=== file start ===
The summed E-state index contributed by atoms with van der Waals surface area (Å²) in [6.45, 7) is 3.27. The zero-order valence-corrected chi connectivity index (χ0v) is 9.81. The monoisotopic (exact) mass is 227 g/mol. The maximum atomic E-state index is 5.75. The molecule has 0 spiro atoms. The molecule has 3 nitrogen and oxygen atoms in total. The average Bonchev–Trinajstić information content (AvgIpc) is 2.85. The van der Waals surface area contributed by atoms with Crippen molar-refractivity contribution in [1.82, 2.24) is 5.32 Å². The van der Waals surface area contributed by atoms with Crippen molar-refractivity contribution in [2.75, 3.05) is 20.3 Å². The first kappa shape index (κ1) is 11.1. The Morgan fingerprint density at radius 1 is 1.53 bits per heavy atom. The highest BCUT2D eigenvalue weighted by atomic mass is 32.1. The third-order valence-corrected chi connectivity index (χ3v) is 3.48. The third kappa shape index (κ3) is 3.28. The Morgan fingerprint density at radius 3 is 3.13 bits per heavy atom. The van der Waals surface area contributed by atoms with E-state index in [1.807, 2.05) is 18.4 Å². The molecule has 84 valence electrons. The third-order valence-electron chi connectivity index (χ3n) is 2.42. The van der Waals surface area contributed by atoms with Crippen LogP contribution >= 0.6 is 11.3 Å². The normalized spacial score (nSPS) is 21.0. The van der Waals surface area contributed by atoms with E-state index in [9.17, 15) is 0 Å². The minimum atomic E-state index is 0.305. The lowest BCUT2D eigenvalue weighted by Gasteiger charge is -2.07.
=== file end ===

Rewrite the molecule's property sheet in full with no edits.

The summed E-state index contributed by atoms with van der Waals surface area (Å²) in [6.45, 7) is 3.27. The zero-order valence-corrected chi connectivity index (χ0v) is 9.81. The monoisotopic (exact) mass is 227 g/mol. The maximum atomic E-state index is 5.75. The molecule has 0 spiro atoms. The molecule has 3 nitrogen and oxygen atoms in total. The average Bonchev–Trinajstić information content (AvgIpc) is 2.85. The van der Waals surface area contributed by atoms with Crippen molar-refractivity contribution in [1.82, 2.24) is 5.32 Å². The van der Waals surface area contributed by atoms with Crippen molar-refractivity contribution in [2.75, 3.05) is 20.3 Å². The first kappa shape index (κ1) is 11.1. The Morgan fingerprint density at radius 1 is 1.53 bits per heavy atom. The highest BCUT2D eigenvalue weighted by atomic mass is 32.1. The third-order valence-corrected chi connectivity index (χ3v) is 3.48. The third kappa shape index (κ3) is 3.28. The Morgan fingerprint density at radius 3 is 3.13 bits per heavy atom. The van der Waals surface area contributed by atoms with E-state index in [1.807, 2.05) is 18.4 Å². The molecule has 84 valence electrons. The third-order valence-electron chi connectivity index (χ3n) is 2.42. The van der Waals surface area contributed by atoms with Crippen LogP contribution >= 0.6 is 11.3 Å². The normalized spacial score (nSPS) is 21.0. The van der Waals surface area contributed by atoms with E-state index in [9.17, 15) is 0 Å². The minimum atomic E-state index is 0.305. The lowest BCUT2D eigenvalue weighted by Gasteiger charge is -2.07.